Summary: Most likely representing an emu hunt, the Ticehurst Park Aboriginal engraving site in Faulconbridge has three very distinct emu carvings, as well as six mundoes (footprints) and a number of axe grinding grooves.

The Ticehurst Park Aboriginal engraving site in Faulconbridge is one of a very small number of signposted and easily accessible rock art sites in the Blue Mountains. The long sandstone ledge has three emu carvings and six mundoes as well as many axe grinding grooves and was originally called “Emu Rock”.

At the southern end of the Ticehurst Park Aboriginal engraving site is an emu: “standing upright, 8’9″ high, with a short bent neck, pointed head vertically downward, no eyes, concave back, convex rump and convex front, broad from the breast to the rump, straight leg bifurcated at the end, it is posed looking at the ground or at the pothole”.

A total of six mundoes (footprints) – only two of them are clearly visible – lead to one of the three emus.

There are also two sets of axe grinding grooves near the emu.

At the northern end of the rock platform are two more emus: “Both of these emus appear to be dead birds, especially the western figure with its twisted neck and body in an unnatural position, but the southern figure is that of a living figure standing in a restful pose”.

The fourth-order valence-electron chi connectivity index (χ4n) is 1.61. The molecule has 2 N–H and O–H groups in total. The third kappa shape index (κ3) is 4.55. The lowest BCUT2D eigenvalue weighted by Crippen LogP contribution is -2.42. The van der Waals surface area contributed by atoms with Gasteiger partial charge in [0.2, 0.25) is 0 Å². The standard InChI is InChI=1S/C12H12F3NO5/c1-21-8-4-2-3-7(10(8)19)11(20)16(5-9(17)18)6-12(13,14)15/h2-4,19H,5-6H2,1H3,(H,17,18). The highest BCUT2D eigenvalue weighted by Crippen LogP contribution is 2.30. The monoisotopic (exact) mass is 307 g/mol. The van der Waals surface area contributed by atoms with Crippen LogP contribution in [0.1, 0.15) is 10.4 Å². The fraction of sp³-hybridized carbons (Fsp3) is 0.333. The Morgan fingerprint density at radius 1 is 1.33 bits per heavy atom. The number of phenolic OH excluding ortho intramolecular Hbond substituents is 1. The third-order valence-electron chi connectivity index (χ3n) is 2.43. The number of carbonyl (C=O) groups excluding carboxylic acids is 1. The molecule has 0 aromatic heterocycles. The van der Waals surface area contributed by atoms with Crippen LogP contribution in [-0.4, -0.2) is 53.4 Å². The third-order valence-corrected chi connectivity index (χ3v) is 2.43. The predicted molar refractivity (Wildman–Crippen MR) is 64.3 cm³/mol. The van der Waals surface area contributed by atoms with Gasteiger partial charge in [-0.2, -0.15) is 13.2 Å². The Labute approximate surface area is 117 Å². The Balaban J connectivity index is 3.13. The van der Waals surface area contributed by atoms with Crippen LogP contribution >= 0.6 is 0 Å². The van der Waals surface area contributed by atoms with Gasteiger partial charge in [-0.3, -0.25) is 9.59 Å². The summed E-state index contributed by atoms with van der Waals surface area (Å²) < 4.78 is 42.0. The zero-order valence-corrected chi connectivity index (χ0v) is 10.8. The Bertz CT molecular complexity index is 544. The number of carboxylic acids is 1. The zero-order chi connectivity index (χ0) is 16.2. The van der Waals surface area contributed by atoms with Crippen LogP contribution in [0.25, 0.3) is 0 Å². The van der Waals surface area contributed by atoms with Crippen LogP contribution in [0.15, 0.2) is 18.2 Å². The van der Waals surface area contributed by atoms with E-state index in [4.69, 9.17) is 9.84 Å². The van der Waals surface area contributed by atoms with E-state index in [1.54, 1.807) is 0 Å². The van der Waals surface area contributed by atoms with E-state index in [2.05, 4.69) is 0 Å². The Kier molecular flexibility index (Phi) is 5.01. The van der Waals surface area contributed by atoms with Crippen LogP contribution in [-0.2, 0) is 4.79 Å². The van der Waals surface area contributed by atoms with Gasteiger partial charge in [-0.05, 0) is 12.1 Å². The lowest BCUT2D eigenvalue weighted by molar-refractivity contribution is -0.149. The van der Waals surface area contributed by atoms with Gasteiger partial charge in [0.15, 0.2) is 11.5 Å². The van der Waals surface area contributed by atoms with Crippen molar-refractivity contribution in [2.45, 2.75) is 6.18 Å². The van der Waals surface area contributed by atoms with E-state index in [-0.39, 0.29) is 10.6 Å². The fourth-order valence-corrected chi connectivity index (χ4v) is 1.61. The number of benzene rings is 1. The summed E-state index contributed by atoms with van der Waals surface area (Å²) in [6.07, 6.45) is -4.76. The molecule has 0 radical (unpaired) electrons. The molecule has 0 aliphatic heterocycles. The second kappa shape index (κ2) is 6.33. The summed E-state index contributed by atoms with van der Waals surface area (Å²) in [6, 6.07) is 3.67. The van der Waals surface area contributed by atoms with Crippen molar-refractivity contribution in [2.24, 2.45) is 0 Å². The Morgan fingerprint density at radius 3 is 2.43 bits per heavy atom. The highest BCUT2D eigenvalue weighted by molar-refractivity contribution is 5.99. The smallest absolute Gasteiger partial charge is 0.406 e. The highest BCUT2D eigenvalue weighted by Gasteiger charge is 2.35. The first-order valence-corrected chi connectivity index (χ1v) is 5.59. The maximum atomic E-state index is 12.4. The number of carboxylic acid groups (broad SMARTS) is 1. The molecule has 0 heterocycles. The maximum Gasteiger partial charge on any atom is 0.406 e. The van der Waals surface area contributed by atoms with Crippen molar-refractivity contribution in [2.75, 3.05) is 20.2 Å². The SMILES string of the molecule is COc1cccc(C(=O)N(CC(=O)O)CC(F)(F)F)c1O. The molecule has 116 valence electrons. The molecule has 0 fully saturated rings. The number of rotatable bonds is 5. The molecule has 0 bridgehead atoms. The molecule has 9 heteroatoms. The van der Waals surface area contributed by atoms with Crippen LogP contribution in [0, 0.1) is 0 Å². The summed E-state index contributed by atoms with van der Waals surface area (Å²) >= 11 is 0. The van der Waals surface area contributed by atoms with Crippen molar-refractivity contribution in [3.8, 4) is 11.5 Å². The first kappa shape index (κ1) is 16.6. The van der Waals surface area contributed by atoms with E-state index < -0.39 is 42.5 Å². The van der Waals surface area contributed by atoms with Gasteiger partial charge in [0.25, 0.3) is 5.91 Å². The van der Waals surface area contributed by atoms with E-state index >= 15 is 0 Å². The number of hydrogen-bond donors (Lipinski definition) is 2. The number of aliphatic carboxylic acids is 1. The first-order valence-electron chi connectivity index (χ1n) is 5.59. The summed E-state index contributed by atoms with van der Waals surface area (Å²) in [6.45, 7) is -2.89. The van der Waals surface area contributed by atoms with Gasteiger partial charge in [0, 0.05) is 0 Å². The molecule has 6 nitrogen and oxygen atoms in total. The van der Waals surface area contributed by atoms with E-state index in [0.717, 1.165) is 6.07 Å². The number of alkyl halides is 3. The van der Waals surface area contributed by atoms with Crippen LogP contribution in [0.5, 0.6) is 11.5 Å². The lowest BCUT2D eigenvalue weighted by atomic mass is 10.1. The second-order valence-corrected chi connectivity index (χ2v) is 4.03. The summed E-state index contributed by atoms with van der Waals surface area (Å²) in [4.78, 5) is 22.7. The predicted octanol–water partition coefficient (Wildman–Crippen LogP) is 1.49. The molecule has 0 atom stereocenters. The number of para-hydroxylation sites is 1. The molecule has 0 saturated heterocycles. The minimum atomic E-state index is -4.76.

There are a few more grinding grooves at the northern end of the rock platform, and a pot hole that appears to have a grooved channel.

The Ticehurst Park Aboriginal site is one of only three Blue Mountains Aboriginal rock art sites documented by McCarthy, who in 1946 interpreted the site as either an emu hunt or a totemic site:

Although no hunters are shown, the group may represent the stalking and killing of emus. On the other hand, the site may be an emu totem-centre showing the tracks of a spiritual ancestor of the clan.

McCarthy in Mankind (1946)

Interestingly, about forty years later McCarthy revised his description to suggest more definitively that the carvings represented an emu hunt:

Although no hunters are shown, the group evidently represents the stalking of emus and the killing of one, rather than the tracks of an emu clan spiritual ancestor at an emu totem centre; the men obviously visited the site at various times to grind and sharpen their axe blades.

McCarthy in Catalogue of Rock Engravings (1983)

Getting to the Ticehurst Park Aboriginal engraving site

Ticehurst Park is located on the edge of a suburban area in Faulconbridge, in the lower Blue Mountains. Turn off the Great Western Highway onto Bellevue Road and them left onto Jeffs Road. It’s about a 1:10min drive from Sydney or a 25min drive from Katoomba.

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